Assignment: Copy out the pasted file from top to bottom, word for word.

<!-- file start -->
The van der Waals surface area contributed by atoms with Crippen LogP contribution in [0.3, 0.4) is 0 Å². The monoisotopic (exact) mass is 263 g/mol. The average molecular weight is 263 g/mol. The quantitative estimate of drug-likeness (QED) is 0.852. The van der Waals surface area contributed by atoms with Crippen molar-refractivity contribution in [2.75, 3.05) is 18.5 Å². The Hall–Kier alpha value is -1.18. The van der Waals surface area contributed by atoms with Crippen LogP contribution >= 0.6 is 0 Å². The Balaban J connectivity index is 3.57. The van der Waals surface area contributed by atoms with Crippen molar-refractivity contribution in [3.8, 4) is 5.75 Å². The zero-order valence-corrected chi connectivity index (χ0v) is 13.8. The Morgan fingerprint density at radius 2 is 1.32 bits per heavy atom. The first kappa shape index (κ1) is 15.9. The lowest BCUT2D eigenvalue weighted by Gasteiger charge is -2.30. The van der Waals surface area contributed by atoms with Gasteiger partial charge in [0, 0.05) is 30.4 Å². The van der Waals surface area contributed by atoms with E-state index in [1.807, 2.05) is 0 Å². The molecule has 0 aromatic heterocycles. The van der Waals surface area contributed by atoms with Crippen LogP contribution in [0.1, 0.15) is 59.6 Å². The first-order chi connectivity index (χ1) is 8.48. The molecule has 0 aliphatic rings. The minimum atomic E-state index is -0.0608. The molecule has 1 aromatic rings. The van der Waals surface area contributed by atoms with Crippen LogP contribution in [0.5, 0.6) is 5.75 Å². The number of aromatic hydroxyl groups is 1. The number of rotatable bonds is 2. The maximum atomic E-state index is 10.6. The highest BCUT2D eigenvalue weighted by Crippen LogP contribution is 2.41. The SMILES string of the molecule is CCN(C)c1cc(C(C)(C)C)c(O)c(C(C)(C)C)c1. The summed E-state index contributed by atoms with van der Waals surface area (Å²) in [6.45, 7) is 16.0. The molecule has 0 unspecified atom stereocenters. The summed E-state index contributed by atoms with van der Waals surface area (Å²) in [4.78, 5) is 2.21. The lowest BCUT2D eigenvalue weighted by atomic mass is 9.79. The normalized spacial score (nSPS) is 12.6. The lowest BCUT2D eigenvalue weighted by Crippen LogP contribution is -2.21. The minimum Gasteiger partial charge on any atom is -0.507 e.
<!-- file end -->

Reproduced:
The van der Waals surface area contributed by atoms with Crippen LogP contribution in [0.3, 0.4) is 0 Å². The monoisotopic (exact) mass is 263 g/mol. The average molecular weight is 263 g/mol. The quantitative estimate of drug-likeness (QED) is 0.852. The van der Waals surface area contributed by atoms with Crippen molar-refractivity contribution in [2.75, 3.05) is 18.5 Å². The Hall–Kier alpha value is -1.18. The van der Waals surface area contributed by atoms with Crippen LogP contribution >= 0.6 is 0 Å². The Balaban J connectivity index is 3.57. The van der Waals surface area contributed by atoms with Crippen molar-refractivity contribution in [3.8, 4) is 5.75 Å². The zero-order valence-corrected chi connectivity index (χ0v) is 13.8. The Morgan fingerprint density at radius 2 is 1.32 bits per heavy atom. The first kappa shape index (κ1) is 15.9. The lowest BCUT2D eigenvalue weighted by Gasteiger charge is -2.30. The van der Waals surface area contributed by atoms with Gasteiger partial charge in [0, 0.05) is 30.4 Å². The van der Waals surface area contributed by atoms with E-state index in [1.807, 2.05) is 0 Å². The molecule has 0 aromatic heterocycles. The van der Waals surface area contributed by atoms with Crippen LogP contribution in [0.1, 0.15) is 59.6 Å². The first-order chi connectivity index (χ1) is 8.48. The molecule has 0 aliphatic rings. The minimum atomic E-state index is -0.0608. The molecule has 1 aromatic rings. The van der Waals surface area contributed by atoms with Crippen LogP contribution in [0.5, 0.6) is 5.75 Å². The number of aromatic hydroxyl groups is 1. The number of rotatable bonds is 2. The maximum atomic E-state index is 10.6. The highest BCUT2D eigenvalue weighted by Crippen LogP contribution is 2.41. The SMILES string of the molecule is CCN(C)c1cc(C(C)(C)C)c(O)c(C(C)(C)C)c1. The summed E-state index contributed by atoms with van der Waals surface area (Å²) in [6.45, 7) is 16.0. The molecule has 0 unspecified atom stereocenters. The summed E-state index contributed by atoms with van der Waals surface area (Å²) in [4.78, 5) is 2.21. The lowest BCUT2D eigenvalue weighted by atomic mass is 9.79. The normalized spacial score (nSPS) is 12.6. The lowest BCUT2D eigenvalue weighted by Crippen LogP contribution is -2.21. The minimum Gasteiger partial charge on any atom is -0.507 e.